A family is building a so-called Earthship on the southern Alberta prairie — part of a homebuilding movement around the world.

The unique home is an off-the-grid, solar-powered house made of recycled materials. 

Volunteers have been packing dirt into used tires and stacking them like bricks to form the retaining walls, which are built into a hillside. The home is the length of about two school buses.

"The roof is on. The greenhouse is built. The glass is in. It's really amazing what's been done in three weeks,” says Duncan Kinney.

Kinney says he planted the idea of an Earthship in the minds of his parents, Dawn and Glen, a few years ago. 

He says it has obvious environmental and economic benefits.

“Why wouldn't you build a house that collects all its own drinking water, and treats its own waste, and generates its own electricity and does all these amazing things for you?" says Kinney.

Self-sustaining 

The home, which is near Vulcan, Alta., is built with large south-facing windows angled to collect sunlight and heat. It has solar panels to generate electricity and cisterns to collect rain and snow melt that will be filtered for drinking water, as well as a self-contained sewage system.

"This building does everything for itself. It doesn't need an infrastructure,” says Michael Reynolds, a New Mexico-based architect and founder of Earthship Biotecture. 

“It does have a take-charge-of-your-life element to it."  

The company has built three houses in Canada, but says there are about a dozen other Earthship-type homes built here.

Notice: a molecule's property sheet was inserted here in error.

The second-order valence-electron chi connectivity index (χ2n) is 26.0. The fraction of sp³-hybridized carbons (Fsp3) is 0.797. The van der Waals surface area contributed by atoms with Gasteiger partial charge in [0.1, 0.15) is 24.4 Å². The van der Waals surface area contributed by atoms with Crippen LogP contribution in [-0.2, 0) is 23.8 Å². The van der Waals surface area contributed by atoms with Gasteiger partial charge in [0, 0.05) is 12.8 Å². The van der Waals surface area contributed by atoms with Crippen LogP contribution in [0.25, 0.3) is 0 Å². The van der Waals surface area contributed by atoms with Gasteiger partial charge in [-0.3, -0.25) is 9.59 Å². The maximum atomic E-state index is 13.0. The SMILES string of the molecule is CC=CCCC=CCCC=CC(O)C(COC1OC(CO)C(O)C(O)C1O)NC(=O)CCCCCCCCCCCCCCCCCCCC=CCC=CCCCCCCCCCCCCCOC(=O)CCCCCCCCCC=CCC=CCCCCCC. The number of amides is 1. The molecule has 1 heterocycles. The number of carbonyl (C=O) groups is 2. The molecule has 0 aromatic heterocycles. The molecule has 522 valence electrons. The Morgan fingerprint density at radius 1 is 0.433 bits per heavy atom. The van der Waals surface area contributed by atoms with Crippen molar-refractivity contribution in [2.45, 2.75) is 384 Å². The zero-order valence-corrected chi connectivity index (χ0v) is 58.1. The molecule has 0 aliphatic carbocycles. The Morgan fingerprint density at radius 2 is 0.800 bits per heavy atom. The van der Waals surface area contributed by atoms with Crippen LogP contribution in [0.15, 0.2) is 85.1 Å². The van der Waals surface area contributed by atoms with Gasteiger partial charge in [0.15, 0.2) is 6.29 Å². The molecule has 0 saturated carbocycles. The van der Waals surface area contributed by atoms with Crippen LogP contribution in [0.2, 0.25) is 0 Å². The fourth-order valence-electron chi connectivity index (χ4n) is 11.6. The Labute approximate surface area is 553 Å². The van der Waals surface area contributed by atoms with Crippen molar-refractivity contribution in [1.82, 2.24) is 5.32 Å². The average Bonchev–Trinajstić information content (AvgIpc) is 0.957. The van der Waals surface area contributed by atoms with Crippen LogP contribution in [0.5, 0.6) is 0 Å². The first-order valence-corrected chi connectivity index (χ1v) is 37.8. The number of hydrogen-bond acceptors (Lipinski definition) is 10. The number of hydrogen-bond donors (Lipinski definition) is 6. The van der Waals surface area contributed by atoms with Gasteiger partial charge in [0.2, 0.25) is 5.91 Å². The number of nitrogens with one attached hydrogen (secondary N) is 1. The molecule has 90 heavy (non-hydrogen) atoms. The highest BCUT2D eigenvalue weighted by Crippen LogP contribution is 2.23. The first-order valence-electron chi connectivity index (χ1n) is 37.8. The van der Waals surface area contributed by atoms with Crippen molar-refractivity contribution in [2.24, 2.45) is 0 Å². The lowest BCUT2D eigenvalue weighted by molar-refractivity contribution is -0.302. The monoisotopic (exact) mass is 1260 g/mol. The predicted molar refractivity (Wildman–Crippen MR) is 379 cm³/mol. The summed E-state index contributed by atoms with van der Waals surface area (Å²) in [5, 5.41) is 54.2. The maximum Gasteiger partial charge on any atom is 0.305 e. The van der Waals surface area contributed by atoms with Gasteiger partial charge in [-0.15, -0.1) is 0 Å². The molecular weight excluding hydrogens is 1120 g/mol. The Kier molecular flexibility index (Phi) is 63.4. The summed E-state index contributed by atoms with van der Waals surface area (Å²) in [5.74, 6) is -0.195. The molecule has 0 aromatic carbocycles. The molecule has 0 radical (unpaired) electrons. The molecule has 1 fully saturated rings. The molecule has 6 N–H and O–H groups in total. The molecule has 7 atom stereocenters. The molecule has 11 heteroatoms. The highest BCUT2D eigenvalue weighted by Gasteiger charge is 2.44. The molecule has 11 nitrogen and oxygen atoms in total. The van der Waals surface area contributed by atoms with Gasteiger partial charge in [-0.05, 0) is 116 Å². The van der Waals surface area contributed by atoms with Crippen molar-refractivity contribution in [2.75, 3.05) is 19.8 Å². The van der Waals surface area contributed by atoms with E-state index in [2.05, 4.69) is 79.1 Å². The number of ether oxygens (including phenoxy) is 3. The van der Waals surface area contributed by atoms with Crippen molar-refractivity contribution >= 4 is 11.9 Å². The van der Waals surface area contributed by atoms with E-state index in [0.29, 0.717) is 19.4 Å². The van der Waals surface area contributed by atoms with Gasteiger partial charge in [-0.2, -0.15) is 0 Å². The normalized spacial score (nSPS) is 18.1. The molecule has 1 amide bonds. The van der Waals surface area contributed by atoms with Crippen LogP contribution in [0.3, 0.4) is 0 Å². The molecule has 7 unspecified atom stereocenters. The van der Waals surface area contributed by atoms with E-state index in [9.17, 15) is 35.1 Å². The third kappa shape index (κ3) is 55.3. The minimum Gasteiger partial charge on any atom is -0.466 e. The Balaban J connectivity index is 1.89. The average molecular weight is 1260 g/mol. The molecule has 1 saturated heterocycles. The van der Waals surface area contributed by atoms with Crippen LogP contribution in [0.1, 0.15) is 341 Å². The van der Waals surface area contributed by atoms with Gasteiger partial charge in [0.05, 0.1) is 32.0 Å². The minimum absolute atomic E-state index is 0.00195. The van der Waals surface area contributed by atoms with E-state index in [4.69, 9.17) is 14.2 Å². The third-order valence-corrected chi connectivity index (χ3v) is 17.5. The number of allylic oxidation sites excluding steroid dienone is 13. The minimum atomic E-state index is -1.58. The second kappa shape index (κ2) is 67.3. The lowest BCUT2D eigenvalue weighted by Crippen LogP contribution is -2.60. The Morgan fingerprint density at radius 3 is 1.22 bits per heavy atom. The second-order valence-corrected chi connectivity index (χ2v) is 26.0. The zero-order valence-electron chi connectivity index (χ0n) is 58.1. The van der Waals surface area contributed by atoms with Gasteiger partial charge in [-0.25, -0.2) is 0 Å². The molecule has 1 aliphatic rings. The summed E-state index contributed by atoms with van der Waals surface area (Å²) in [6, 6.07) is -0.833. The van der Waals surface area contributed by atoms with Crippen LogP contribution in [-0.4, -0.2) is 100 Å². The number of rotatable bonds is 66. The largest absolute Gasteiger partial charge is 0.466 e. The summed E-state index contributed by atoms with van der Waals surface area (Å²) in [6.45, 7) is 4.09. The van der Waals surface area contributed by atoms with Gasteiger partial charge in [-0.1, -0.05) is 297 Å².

"Canadians do tend to say, 'Well, what about our severe climate?' Well we developed this building at 2,500 metres, 7,500 feet in New Mexico, in the mountains,” said Reynolds.

“People think that their climate is going to tax this concept, but in fact, this concept was tested in a climate worse than this."

Reynolds may not be familiar with how relentless and bone-chilling a Canadian prairie winter can be, but the Kinneys are. They've ensured their Earthship design has plenty of insulation and a wood stove. 

Still, Dawn Kinney admits she has had some reservations. 

"I'm just hoping I'm not too cold in the winter. And I'm hoping everything works, because the plumber who specializes in this is a long ways away, you know, things like that. But I'm fairly confident. I'm a believer."

Volunteer effort 

The Earthship movement has believers around world. 

Its disciples make up much of the 40-person construction crew here. They come from Quebec, California, Australia and closer to home. 

Calgary’s Scott Davidson is volunteering on the project.

“They're feeding me lunch, but aside from that, I'm living in my RV, camping on the grounds and helping build eight hours a day, six days a week," said Davidson.

"I want to learn about these houses, and build myself my own house, so I'm glad to volunteer my hours as long as I get a little bit of food in return really."

Glen Kinney apprenticed on Earthship builds himself, before he decided to build one of his own.

"There never seems to be a shortage of volunteers wherever they build these,” he said.

“People want to be able to look after themselves, and this seems to be one of those things they can do for themselves." 

The Kinneys say the Earthship is costing them roughly the same amount it would to build a conventional home — in the $300,000 to $400,000 range — and hope to be settled in it by the end of the year.